Four amazing researchers with strong links to the Neurological Foundation have been recognised with prestigious grants from the Health Research Council (HRC).
The HRC is the Crown agency dedicated to funding and fostering excellent health research. Read more here
Huge congratulations to Dr Hannah Jones (Starship Children’s Hospital), Dr Indranil Basak (University of Otago), Dr Bruce Harland (University of Auckland) and Dr Sophie Farrow (University of Auckland).
The CEO of the Neurological Foundation, Rich Easton, said it was heartening to see such major investment in important science. “This is a further endorsement of researchers whose work has previously been funded by our generous supporters. In some cases, the Foundation has been there in the early days of researchers’ careers. We can all share in the celebration of their ongoing achievements as they build on previous inchstones.”
Dr Basak received a Sir Charles Hercus Health Research Fellowship worth $599,779 for his ongoing work investigating Parkinson's disease.
"It has been an exciting journey, and without the support from the Neurological Foundation, none of this would have been possible,” says Dr Basak. “In this project, I am going to use a model that was developed from my first NF project grant. Thank you so much for supporting our research!"
Dr Harland received a Sir Charles Hercus Health Research Fellowship worth $599,381 for his ongoing work investigating spinal cord injury.
“I will be testing several promising regenerative treatments for spinal cord injury using a bioelectronic implant,” says Dr Harland. “This exciting preclinical research was made possible through a Neurological Foundation project that allowed me to develop the use of this technology from basic science.”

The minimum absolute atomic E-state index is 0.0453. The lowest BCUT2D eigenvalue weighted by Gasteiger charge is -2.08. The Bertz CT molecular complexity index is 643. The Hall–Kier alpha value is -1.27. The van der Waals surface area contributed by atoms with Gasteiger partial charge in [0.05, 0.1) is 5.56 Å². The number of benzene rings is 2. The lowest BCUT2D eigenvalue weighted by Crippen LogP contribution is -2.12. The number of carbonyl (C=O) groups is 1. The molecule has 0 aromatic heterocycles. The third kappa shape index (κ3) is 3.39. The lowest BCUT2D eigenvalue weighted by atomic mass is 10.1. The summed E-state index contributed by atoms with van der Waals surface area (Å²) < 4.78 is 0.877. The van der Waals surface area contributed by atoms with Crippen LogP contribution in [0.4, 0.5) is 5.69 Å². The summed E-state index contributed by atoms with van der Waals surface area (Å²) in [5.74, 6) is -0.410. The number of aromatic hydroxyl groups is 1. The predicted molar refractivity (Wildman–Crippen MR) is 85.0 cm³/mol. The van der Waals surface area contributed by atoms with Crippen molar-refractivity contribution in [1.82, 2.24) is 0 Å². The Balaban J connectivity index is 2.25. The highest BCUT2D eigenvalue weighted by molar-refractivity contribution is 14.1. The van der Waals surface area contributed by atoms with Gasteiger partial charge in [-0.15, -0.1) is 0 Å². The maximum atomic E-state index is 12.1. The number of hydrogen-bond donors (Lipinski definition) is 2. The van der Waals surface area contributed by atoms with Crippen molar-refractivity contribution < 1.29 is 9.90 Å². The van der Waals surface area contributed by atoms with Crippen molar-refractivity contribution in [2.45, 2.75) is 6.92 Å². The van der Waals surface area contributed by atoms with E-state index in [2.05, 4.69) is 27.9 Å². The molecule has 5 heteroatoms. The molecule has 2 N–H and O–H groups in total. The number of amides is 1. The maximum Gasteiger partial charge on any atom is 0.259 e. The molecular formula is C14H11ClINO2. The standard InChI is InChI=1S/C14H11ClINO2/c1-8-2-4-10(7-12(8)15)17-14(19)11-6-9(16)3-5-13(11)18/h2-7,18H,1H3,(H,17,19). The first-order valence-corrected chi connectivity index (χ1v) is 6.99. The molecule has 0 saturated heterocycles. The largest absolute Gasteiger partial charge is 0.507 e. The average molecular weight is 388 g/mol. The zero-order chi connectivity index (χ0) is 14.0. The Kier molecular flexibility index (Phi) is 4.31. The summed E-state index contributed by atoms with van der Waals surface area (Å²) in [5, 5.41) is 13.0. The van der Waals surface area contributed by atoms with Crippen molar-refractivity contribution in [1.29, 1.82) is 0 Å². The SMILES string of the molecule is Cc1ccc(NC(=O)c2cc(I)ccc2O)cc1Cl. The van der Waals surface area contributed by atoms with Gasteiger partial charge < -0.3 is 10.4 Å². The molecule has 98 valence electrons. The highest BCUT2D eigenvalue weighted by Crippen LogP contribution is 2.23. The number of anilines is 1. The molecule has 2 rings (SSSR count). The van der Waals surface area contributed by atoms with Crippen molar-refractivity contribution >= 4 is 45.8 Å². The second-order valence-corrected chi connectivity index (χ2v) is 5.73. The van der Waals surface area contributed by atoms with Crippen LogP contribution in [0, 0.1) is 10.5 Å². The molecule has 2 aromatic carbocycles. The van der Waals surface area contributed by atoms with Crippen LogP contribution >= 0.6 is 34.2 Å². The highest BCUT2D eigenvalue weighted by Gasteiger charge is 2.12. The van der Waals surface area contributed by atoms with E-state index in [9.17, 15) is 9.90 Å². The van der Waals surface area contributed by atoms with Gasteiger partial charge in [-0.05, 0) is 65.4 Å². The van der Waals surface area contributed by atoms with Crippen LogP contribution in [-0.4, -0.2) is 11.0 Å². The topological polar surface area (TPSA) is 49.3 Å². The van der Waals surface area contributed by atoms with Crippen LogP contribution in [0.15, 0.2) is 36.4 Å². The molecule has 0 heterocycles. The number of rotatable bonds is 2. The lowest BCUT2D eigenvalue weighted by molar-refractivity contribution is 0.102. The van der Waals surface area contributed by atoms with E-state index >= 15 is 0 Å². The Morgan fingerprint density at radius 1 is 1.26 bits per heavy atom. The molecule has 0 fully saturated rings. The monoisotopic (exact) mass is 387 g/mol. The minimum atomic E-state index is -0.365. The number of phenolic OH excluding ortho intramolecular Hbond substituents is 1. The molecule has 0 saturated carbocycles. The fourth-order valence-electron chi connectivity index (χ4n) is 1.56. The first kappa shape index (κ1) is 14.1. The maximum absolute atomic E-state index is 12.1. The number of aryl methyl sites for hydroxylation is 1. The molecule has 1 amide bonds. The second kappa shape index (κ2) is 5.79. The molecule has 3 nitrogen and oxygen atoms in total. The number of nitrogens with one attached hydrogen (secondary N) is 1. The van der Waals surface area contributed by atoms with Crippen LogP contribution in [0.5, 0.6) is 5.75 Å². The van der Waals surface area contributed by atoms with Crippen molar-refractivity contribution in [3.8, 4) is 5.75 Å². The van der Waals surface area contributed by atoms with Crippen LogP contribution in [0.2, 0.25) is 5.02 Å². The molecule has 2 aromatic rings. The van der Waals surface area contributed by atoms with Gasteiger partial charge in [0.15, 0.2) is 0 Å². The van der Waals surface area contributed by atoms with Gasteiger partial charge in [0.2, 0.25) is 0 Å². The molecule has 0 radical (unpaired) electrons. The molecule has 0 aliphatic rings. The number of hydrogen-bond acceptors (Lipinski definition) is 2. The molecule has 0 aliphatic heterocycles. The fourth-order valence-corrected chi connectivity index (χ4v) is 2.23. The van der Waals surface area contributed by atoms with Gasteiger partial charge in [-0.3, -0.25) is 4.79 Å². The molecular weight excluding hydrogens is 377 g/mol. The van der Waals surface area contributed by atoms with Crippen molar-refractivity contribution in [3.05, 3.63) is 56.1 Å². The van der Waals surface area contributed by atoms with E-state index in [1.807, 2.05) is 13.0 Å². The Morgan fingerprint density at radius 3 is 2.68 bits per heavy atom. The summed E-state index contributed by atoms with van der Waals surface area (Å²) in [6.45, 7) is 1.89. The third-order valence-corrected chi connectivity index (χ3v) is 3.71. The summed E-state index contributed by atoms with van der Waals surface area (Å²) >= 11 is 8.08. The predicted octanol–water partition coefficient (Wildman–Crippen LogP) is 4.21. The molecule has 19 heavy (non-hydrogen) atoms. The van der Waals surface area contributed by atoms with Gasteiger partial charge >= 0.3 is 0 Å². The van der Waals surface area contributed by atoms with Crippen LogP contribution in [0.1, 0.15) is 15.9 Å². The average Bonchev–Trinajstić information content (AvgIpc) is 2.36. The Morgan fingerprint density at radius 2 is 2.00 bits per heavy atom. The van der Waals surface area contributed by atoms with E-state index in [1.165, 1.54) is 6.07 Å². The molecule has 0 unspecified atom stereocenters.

Dr Jones, a consultant paediatric neurologist at Starship hospital, received a Clinical Practitioner Research Fellowship worth $717,542 for her work in improving outcomes for children with neuroimmunological disorders.
“I’m very grateful for the Neurological Foundation’s support over the past two years through the NF Senior Clinical Research Fellowship,” says Dr Jones. “It is only because of this fellowship that I’ve been able to establish a research programme which includes studying the effects of autoimmunity during pregnancy on infant neurodevelopment, investigating the efficacy of high dose steroids for the treatment of Sydenham’s chorea, and understanding the immune response of children with anti-NMDA receptor encephalitis in New Zealand. The HRC award will enable me to continue the work which was started because of the Foundation’s support.”
Dr Farrow from the University of Auckland’s Liggins Institute received the HRC and Girdlers’ UK Fellowship. She’ll be working with the Oxford Parkinson’s Disease Centre discovery cohort at the University of Oxford, investigating whether epigenomics could be used as a diagnostic tool in Parkinson’s disease.
“I’m excited to continue on the next leg of my journey exploring epigenomics and Parkinson’s disease,” says Dr Farrow. “In this project, I’ll be working with a large cohort of people with Parkinson’s to develop a novel biomarker. The initial small project grant that I received from the Neurological Foundation enabled me to develop some of the fundamental skills that I need to complete this next project. I am very grateful for the support I’ve received. Thank you!”